In my experience, the focus needs to be on problem-solving rather than the technology itself. Challenging problems are energizing, and using creativity to develop a solution that benefits someone brings the subject to life. When students implement their solution, and the organization is impressed with the results, that helps feed their passion. It comes down to the “Aha” moment and creating something of value. MIS offers a wide range of career paths, from very technical to more managerial or business-centric. Learning to write computer code takes some of the mystery (and fear) out of the activity. Many students are intimidated at first, but they gain confidence as they build upon their successes.
Q: You are an avid Huskies sports fan. How are MTU athletes unique?
I’ve always loved sports. I played soccer in college . . . we had to petition the school to form a women’s club soccer team. Coming from two Division I schools, I can say that our Michigan Tech Huskies are some of the hardest-working student-athletes I’ve ever met. They are often natural leaders on project teams. I respect the amount of time they invest in their training, similar to a full-time employee. They demonstrate deep commitment as they strive for excellence in both academics and athletics. Without exception, they thank me for my support when I attend their events. I feel very connected to them when they compete. I am also proud of the incredible conduct exhibited by our players, coaches, and fans, even when coping with a disappointing outcome. As a group, their attitude is professional and gracious to the opposing teams and referees. A class act.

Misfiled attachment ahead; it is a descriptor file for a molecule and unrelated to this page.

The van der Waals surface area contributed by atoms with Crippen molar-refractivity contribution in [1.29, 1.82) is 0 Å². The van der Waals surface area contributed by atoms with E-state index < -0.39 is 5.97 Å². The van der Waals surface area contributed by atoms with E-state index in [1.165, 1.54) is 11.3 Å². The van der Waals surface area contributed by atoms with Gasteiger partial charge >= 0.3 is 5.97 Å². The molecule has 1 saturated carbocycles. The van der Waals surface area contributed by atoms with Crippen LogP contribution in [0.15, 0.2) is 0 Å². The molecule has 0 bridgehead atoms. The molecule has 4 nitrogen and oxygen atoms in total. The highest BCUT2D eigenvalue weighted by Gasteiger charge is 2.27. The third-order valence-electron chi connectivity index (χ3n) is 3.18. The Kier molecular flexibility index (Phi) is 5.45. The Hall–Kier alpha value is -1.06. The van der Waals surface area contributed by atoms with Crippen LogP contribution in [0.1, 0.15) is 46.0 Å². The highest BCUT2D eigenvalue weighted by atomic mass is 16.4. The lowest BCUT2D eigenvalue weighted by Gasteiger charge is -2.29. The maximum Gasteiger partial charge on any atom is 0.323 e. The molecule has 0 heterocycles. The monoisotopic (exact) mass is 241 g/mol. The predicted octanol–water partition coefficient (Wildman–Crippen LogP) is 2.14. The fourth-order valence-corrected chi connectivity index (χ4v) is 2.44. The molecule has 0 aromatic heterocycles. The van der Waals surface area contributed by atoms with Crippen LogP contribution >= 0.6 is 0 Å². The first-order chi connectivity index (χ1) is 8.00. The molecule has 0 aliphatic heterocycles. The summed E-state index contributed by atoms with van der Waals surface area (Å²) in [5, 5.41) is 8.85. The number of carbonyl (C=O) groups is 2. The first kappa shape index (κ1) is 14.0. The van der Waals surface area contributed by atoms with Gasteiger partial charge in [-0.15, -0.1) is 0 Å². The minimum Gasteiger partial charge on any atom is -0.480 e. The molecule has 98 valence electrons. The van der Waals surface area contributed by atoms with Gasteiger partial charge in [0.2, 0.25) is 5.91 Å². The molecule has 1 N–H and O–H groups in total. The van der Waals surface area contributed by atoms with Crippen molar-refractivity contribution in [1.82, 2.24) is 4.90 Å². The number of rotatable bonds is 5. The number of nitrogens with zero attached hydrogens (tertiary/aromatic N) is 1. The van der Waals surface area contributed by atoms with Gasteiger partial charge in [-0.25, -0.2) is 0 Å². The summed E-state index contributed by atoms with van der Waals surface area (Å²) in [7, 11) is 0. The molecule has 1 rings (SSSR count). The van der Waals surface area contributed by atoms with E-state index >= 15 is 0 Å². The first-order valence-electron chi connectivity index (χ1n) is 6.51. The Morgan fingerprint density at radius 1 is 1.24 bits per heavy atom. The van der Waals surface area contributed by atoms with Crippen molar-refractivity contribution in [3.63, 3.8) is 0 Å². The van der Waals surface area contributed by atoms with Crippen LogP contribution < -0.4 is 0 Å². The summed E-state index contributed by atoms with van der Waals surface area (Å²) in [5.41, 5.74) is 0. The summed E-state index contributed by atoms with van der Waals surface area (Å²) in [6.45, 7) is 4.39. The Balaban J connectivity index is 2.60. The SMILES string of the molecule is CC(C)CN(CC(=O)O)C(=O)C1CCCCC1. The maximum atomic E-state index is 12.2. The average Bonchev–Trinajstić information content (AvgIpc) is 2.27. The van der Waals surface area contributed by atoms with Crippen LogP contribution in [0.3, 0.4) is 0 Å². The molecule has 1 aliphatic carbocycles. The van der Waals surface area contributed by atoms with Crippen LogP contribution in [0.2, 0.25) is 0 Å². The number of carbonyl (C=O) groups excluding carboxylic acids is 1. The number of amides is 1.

Q: You are a new grandma—congrats! When your grandson is of college-age, how will business and economics fields be different?
That’s a very good question! Sam will have opportunities we can’t even imagine at this moment. Technology is changing at a rapid pace. At the same time, disruptions are being created by these innovations. It is challenging on many levels. When he heads to college, the crazy pace of change will be considered ‘normal’. The discussion won’t be centered on managing change; it will be seen as the normal flow of things.
Commercialization of technology is quite different today than in past decades, and the pressure to reduce time-to-market is constantly increasing. Companies are expected to maintain and support older products while simultaneously developing the next generation of products. Some customers may develop ‘upgrade fatigue’ if changes are imposed too quickly. However, other groups will clamor for something new and exciting. It’s hard to please both groups with limited resources.
Like my students, Sam will have to scan the industrial horizon and take the initiative to develop skills employers require. The greatest challenge is that employers don’t even know what skills they will need in the coming years, but
Three things will always be in demand: interpersonal communication, creative problem solving, and insatiable curiosity.
If those transferable skills are combined with a positive attitude, you’ve got the ‘secret recipe’ for professional success.